This book is fun. It's not great literature, but it's fun. It was a great way to pass time while laying on a beach or working out or driving to work. Some of it's a little hokey (ok, alot), but my disbelief was suspended. The biggest problem with this book on audio is that some of the plot points are visual and if you can't see them, you lose something. But, overall, I was entertained fully, and actually like this book over "The DaVinci Code". I give 4 stars because it did what it was suposed to do; entertain me in a fun and surprising way.
I am Interested in the illuminotti, and all of that information was good. The story was poor, and not up to Dan Brown's other books. I think the story was used as a basket to carry the information on the illuminotti.
This could have been a wonderful book, and I still must rate it above average. But there are too many problems to go beyond three stars.
I almost didn't get to Chapter 20. Richard Poe's style in the beginning of the book was over-dramatic. Even the reading of the chapter titles was done in a way to suggest danger or something sinister. Thankfully there was a significant change in style and the remainder of the story was paced in a way that allowed the listener to "take an occassional breath".
But, much like The Da Vinci Code, the story ends in a chase scene with wildly unrealistic twists and turns.
I enjoy the bits of history and science, but feel the book is let down by the need for a "Hollywood" screenplay.
CONCLUSION: [3 out of 5 stars] Could have been better but still a fun listen.
Too many mouth and throat noises reduce enjoyment of experience. I very much dislike being subjected the reader’s mouth sounds, swallowing sounds, throat and nasal, saliva and mucus sounds and digestive sounds. Well, you get the picture. This could be avoided by using a different microphone/acoustics.
Music interludes do not add to an audio book.
NARRATION: Well skilled at character presentation and consistency. Nice voice timber and clarity.
I felt a big personality shift in the character of this Robert Langdon from the “Da Vinci Code” Robert Langdon. Its not good craft to change the personality of a character to fit the plot in different books.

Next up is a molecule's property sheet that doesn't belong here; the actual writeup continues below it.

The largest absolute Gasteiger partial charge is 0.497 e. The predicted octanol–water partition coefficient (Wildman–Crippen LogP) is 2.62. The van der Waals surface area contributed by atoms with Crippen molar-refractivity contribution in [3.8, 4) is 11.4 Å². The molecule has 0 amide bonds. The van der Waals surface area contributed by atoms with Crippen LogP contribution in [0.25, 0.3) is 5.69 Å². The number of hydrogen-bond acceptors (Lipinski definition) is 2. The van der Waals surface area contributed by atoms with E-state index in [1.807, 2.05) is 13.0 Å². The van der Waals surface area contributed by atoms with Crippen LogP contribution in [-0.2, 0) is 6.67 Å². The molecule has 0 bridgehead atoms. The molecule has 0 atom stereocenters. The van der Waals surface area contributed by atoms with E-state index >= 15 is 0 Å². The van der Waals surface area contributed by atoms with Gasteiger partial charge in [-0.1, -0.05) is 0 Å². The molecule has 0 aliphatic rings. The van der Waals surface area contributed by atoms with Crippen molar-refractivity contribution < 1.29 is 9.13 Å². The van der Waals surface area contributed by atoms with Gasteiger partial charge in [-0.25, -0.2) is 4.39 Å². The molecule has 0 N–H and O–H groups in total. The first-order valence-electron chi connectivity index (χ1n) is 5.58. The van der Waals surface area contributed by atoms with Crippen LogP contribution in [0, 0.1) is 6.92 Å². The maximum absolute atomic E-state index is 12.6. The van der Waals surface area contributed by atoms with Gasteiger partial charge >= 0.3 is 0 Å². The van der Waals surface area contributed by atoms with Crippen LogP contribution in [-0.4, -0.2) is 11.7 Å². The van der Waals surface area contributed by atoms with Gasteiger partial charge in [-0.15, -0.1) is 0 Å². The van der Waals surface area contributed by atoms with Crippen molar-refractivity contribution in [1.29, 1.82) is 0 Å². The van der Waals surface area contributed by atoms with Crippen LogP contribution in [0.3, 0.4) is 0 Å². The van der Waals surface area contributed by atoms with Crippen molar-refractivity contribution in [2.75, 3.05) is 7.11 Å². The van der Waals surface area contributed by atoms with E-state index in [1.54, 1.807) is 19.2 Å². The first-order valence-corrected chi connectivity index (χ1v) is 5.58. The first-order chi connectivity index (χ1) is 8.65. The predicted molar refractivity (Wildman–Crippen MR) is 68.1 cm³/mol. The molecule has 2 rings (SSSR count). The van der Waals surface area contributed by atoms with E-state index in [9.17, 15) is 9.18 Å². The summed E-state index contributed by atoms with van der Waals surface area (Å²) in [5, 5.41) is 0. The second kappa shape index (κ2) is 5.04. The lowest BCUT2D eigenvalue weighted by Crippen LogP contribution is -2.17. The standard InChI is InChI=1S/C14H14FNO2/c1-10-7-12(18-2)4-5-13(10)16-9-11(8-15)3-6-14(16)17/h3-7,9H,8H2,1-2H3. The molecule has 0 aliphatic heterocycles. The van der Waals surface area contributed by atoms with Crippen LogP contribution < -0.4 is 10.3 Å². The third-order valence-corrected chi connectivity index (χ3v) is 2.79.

Errors in fiction are inevitable, but to introduce gratuitous errors isn’t good craft. An example was the characters not smelling rotting corpses until after they notice the lid to the corpse repository was open, and THEN nearly being incapacitated by the smell.
I did feel the story was exciting overall and I did want to listen to it in spite of the issues already noted. And if the plot twists are a bit far fetched, they are fun.
I previously read The DaVinci Code and while this has many of the same themes, I thought it was less intricate but with more suspense. If you're traveling it sure makes the time speed by pleasantly. It was read wonderfully and had me looking forward to more at every turn. This was the best book I've had from Audible so far.
This was by far my favorite book. It is fascinating, rivetting, fast-paced, and filled with so much action that it exhausted me to listen to it. I highly recommend this book.
I'm giving two stars just for the research Dan Brown performed to write this novel (I'm not going to even get into its accuracy -- this is fiction, after all) and for weaving it into a remarkable story. Too remarkable. About halfway through it begins to read like a writing exercise where a number of completely unrelated ideas are listed and the writer has to somehow use them all in a story. Three quarters through, you begin to wonder how much more ridiculous it can become, and by the end you know.
Brown's writing is only fair -- his basic premise ultimately proves to be so unbelievable that he has to increasingly lead the reader regarding the character's emotions and motivations; because of this, few of of the characters are likeable. There is little subtlety in his writing and no hesitation to suddenly establish important facts to "explain" something very late in the plot. Brown asks the reader to suspend so much belief and critical thinking that in the end there is also little substance to the story. Couple this with far too many long, tedious preachy passages about Science and the Catholic Church and you end up with a story that long overstays its welcome.
If Angels and Demons were just a "warm-up" for writing the DaVinci Code, then I can see some value in it; but be aware that there are significant qualitative differences between the two novels on every front. It's not often that a book I've finished leaves me wondering why I wasted so much of my time, but this is one of those. It is partially redeemed by the narrator's reading, but with such poor material to work with, it's a shame he wasted his time too.
Skip this one -- read the DaVinci Code twice instead.
Listening to this book took me into another world. I've avoided fiction work, preferring nonfiction but this is almost a hybrid; enough fact-based items to make it very believable. The style is easy to follow and just as you've forgotten a sub plot, Dan Brown brings it back to the forfront keeping the entire picture intact. I read the book first, then listened to the audio and got much more of the details from the audio. Great edge-of-the-seat suspense and believability. Bogging down somewhat in the last few chapters is my only criticism.